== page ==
Saturday, June 24, 2017

June Holiday Presents 2017: Part 2

Are you trying to escape the cruel reality that the holidays are coming to an end? Here's a good hiding place, with 4 bishop-themed puzzles to lose your mind in!

Have fun!

Monday, June 19, 2017

Diary of a Chess Patzer: Part 3

As promised, I have saved the best for the last. Today I will analyze one of my most spectacular disasters throughout my chess career. And it wasn’t some beginner game played 8 years ago; no, it was from the recently concluded Thomson Chess Fiesta 2017, which was (not) coincidentally where two of my other games from Part 1 came from.

Before that, let me digress with a small anecdote. On the first day of the tournament, there was a major stir, when a player—let’s call him NN—outplayed his opponent, who was rated 400 points higher than NN, and reached the following endgame:

NN vs Opponent
Thomson Chess Fiesta 2017
Position 1: White to move

White is completely winning in this endgame. True, the passed pawn might pose some trouble, but all White has to do is put his bishop on the h1-a8 diagonal (Bc6+) and Black can never hope to promote.

Instead, White “saw” a more direct path to victory: In his excitement, he played 1. Bxh3??, sweeping Black’s last pawn off the board… except that he couldn’t!

An imaginary free pawn (image from Chess Memes)

And so, FIDE’s newest illegal move rule claimed its next victim. Poor NN threw away what could have been a major victory for him.

Returning to the main topic, I soon found myself in a similar situation, gaining an advantage over my opponent who was, incidentally, also rated 400 points higher than me.

Opponent vs Checkerboard 5
Thomson Chess Fiesta 2017 (Round 7)
Position 2: Black to move

As Black, I had a clear upper hand here. After 1… Rf5+ followed by 2… Rh5, there is no stopping Black from making a new queen. In fact, even the simpler and more intuitive 1… Kg2, which I had intended, forces White to give up his rook to stop Black’s pawn. White may still give problems with his connected passers, but Black’s extra rook and second passed pawn should be sufficient to reel in the point.

Except that in the heat of the moment, when my hands flew to the king-pawn duo intending 1… Kg2, my fingers instead closed around the h-pawn…

1… h1=Q?? 2 Rxh1 and while the game was still a salvageable draw with correct play, my morale had already taken a hit from the missed opportunity. After several more mistakes I completely threw away the advantage and gave my opponent the full point.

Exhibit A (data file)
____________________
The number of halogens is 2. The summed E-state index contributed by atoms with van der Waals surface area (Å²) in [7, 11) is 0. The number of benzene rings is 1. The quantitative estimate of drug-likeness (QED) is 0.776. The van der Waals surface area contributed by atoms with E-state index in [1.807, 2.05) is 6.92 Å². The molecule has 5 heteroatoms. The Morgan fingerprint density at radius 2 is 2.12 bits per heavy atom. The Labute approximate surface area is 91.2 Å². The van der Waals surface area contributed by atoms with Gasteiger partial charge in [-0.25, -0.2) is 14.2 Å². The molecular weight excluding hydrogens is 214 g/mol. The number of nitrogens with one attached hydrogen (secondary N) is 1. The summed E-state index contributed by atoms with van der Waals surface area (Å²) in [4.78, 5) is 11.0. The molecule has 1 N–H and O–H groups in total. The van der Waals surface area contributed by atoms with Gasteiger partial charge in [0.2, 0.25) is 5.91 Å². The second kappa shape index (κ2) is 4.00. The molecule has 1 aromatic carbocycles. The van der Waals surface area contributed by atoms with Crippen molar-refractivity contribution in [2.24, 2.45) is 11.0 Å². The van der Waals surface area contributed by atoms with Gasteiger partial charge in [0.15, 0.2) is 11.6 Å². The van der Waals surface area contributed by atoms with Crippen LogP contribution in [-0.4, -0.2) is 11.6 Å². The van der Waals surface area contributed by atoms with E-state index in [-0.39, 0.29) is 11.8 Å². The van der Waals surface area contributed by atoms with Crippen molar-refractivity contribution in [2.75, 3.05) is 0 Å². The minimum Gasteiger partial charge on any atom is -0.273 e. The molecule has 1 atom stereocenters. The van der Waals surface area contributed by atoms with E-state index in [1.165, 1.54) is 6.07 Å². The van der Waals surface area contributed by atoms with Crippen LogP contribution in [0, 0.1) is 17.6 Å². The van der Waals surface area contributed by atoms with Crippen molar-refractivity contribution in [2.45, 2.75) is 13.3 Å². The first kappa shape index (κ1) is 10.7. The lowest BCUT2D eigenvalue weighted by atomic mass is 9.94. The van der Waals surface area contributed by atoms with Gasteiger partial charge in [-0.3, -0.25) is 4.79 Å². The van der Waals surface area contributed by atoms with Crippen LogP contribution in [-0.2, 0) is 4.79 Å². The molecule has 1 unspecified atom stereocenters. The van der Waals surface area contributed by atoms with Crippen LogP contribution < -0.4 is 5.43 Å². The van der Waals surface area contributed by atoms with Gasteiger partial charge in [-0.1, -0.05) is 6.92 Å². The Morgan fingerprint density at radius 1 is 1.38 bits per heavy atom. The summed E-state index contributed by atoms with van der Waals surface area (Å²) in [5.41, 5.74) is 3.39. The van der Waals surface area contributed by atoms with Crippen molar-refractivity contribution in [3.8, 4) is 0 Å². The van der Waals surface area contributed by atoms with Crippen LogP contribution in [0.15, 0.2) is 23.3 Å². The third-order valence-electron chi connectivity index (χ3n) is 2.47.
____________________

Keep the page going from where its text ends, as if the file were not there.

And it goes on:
A perfect tragedy, especially since the original game was highly instructive:

After the game, NN, who had been spectating, came up to me with a reassuring look: “Don’t worry bruh, I feel your pain”

Well, that doesn’t change the fact that I came so close to beating an opponent who was, by official statistics, way stronger than me. I can only find solace in the fact that I was not the only patzer who threw his games that day. *Cries*

With that I wrap up this 3 part series of what you SHOULDN’T do in a chess game. Granted, learning chess by myself was never an easy task, and analyzing these games proved that I still have a long way to go. Hope y’all have been entertained by looking at these games, and learn from all the mistakes you’ve seen!

The End

Part 1:
Part 2:
Part 3:


Sunday, June 11, 2017

June Holiday Presents 2017: Part 1

I don't need to say more... most of them should be simple enough.

Have fun!

Sunday, June 4, 2017

Diary of a Chess Patzer: Part 2

In Part 1 all the comedies we saw came from rapid tournaments, where brilliancies and blunders are commonplace. So my mistakes should be forgivable, made under time pressure, right?. And this shouldn’t occur the same way in correspondence chess, where one has all the time in the world to calculate. Or could it?

I have selected three recent, memorable failures from my correspondence games. Once again, when you see them you cannot help but question what exactly was I thinking when I made those blunders?

I was... experimenting

We have seen showcases of tactical, strategic and endgame inadequacies in our first three games. What have we left out? Why, the opening, of course!

Maybe next time someone writes an opening book, the above can be a prime example of what happens when you neglect your development. Sobs.

But what can be more agonizing than having a completely winning position, only to blow it up with seemingly insignificant oversights? A game where one has two rooks on the seventh rank should be something that you can win with your eyes closed… unless you’re me, that is.

And not once, but twice! After the above game I had a rematch with my esteemed opponent, who again escaped defeat with some unintended help from me. Déjà vu, by yours truly:

Here we go, two instructive examples of how NOT to play with your rook on the seventh rank. A reminder that one should not be so afraid of non-existent ghosts, especially since it wasn’t even the Seventh Month when I played those games…

"Somebody called us?"

That’s not all that I’ve got! I’ve saved a couple of the most epic comedies for Part 3, so stay tuned (:

To be continued…

Part 1:
Part 2:
Part 3: